Thursday, 18 December 2008

Clegg; neither messiah nor disaster

. Happy Anniversary to Nick Clegg; I have to say having anniversaries this close to Christmas has always struck me as being potentially a bit tricky on the present front. However, I digress from serious comment and there is plenty out there as you might expect on this issue. Firstly, the man himself penned a piece on Liberal Democrat Voice.

It was a good enough article; solid and steady, focusing on policy. Herein lies a problem which Stephen Tall alludes to in his piece when he talks about Clegg being a 'policy wonk'. It seems our strategic vision is to have the right policy and let the masses flock to our banner; which, as I comment elsewhere isn't really enough for a third party. Martin Land picks up this baton in his article on the same site.

Clegg wisely eschewed the 'Preparing for Power' approach; choosing instead to say;

"We will take crucial steps to winning power in order to fundamentally change the way Britain is run and the way people are treated."

It struck me that this means Clegg feels he is 'preparing for a coalition' but maybe I am wrong. Regardless, with regard to a vision for our party, it would have been nice to hear what Clegg thought they were/should be; or are they just policy based initiatives?

When it comes to policy much remains unsettled. One of the most famous gaps is the mythical £20 billion which is rapidly acquiring the status of Holy Grail when it comes to taxation policy. It was wrong to name a precise figure (which may well not be enough to cover the cuts we want in any case) and is one of things that is regularly exploited by opposition, especially Labour. I expect that the March conference may well bring a restatement of our opposition to tuition fees at least (the outcome on faith schools is less sure to my mind) and it will be interesting to see the policy implications for this; if the leadership does try to end our opposition to the fees it has an hard fight on it's hands which it may well lose. Because tax cuts were made into such an empty vessel (you can find supporting evidence for saying it is evidence for a lurch to the right but there are also crumbs of comfort for the left) they have stuck and enjoy support across the board. However, tuition fees are a clear-cut yes or no issue.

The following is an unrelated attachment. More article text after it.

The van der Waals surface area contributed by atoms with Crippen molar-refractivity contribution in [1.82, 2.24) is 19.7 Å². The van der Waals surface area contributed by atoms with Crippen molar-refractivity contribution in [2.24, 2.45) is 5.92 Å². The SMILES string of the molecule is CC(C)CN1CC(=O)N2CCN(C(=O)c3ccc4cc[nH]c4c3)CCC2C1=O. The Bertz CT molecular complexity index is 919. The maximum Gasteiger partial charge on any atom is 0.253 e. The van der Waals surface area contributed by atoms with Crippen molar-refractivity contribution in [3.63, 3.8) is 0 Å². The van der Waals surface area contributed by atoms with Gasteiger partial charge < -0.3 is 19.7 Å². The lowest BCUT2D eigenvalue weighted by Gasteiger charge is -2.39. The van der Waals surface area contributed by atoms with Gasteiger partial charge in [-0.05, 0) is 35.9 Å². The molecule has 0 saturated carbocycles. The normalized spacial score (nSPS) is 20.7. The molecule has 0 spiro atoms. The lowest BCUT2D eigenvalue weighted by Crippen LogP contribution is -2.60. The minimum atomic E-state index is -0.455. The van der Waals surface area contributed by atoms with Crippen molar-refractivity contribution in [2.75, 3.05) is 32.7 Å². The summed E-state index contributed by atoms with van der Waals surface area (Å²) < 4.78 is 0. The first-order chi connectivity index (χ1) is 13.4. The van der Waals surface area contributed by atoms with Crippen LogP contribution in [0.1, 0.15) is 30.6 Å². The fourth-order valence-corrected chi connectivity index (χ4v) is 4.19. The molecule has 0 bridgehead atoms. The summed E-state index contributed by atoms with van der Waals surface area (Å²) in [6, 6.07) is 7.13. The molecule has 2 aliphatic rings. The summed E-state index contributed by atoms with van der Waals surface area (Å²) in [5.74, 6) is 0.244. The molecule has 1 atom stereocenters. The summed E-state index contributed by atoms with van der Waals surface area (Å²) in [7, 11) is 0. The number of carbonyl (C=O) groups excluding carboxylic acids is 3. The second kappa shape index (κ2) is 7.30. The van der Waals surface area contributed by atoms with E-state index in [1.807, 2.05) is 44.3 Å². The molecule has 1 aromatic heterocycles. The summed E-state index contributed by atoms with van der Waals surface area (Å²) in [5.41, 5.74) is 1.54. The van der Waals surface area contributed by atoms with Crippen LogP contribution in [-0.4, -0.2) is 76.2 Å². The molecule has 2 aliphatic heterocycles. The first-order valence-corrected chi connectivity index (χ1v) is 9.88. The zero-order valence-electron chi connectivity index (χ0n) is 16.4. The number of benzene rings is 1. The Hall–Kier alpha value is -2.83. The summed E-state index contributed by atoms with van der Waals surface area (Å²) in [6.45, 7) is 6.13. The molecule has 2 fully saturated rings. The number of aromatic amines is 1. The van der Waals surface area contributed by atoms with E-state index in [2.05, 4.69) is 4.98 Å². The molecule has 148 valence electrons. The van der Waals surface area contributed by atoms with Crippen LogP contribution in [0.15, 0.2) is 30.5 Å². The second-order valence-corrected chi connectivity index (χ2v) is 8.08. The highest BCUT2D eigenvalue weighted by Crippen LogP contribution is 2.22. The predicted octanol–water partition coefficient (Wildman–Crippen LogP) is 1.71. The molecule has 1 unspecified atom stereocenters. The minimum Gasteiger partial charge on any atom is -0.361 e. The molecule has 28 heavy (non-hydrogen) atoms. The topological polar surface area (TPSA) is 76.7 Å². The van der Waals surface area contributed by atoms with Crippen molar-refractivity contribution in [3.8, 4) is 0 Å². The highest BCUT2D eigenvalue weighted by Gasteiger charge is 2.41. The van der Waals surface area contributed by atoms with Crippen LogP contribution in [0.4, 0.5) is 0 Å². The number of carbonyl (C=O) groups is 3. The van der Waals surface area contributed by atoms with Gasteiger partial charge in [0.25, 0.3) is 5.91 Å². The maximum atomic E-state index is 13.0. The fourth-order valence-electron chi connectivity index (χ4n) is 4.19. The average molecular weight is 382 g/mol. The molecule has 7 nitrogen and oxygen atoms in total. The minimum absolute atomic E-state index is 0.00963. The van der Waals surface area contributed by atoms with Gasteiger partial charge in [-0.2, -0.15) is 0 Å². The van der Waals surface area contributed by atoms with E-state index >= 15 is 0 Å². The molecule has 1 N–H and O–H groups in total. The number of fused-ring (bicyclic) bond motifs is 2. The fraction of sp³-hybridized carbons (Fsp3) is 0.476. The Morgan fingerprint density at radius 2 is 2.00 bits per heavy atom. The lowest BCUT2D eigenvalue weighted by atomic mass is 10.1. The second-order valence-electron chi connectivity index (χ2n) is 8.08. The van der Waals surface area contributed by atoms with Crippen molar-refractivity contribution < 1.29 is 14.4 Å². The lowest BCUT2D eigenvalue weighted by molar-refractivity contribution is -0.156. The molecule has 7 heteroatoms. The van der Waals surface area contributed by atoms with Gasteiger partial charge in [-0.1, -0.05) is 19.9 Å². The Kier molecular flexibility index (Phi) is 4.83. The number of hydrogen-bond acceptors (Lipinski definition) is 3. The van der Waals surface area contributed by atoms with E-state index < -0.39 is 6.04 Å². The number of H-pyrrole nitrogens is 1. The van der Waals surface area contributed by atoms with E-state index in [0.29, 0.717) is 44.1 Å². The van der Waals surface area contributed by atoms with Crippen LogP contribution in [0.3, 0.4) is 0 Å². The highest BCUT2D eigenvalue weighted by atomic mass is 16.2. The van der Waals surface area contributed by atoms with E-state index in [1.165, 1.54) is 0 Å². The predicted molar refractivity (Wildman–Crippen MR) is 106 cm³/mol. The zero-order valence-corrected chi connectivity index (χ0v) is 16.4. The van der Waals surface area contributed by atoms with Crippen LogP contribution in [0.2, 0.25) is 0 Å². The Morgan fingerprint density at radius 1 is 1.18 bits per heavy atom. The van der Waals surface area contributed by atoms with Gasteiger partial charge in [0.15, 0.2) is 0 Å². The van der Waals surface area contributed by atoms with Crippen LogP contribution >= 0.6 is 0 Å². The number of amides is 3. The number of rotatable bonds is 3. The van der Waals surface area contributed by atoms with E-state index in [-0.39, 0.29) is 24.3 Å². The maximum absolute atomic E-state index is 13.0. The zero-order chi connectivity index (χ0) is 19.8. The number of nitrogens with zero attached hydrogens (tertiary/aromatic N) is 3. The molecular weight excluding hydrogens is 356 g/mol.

Specifically, Clegg used today to launch the 'Green Road out of Recession'. Thankfully, there seems to have been a shift away from baneful and punitive policies on tolls and charges and more towards the government funding the infrastructure. This has not met from approval from all with some attacking the 'spending splurge'. However, this just shows how choppy the inner party waters can be for the leadership.

Clegg's gaffes need to be mentioned. They have formed a consistent pattern and it may well be true that they are of the 'too open and honest' nature and taken together they lend themselves to Stephen Tall's 'Work in Progress' thesis. However, they also lend themselves to the view that what is lacking is strategic vision and steel with the 'policy wonk' figuring they don't matter when they do and will more so in the run-up to the election when the largely hostile press will seize on everything it can to discredit us as being even ready to be a partner in government. This rather suggests, as none of these have constituted resigning or challenge issues in themselves, that the role of Ros Scott as our new president will become pivotal.

It will be up to her to provide the aforementioned strategic steel and support for Clegg. Finding your feet after a year is still understandable however understanding would not survive a loss of seats from an electoral squeeze. Altogether to my mind the jury is still out but will enter the room as soon as the public return their own verdict at the polling booth..

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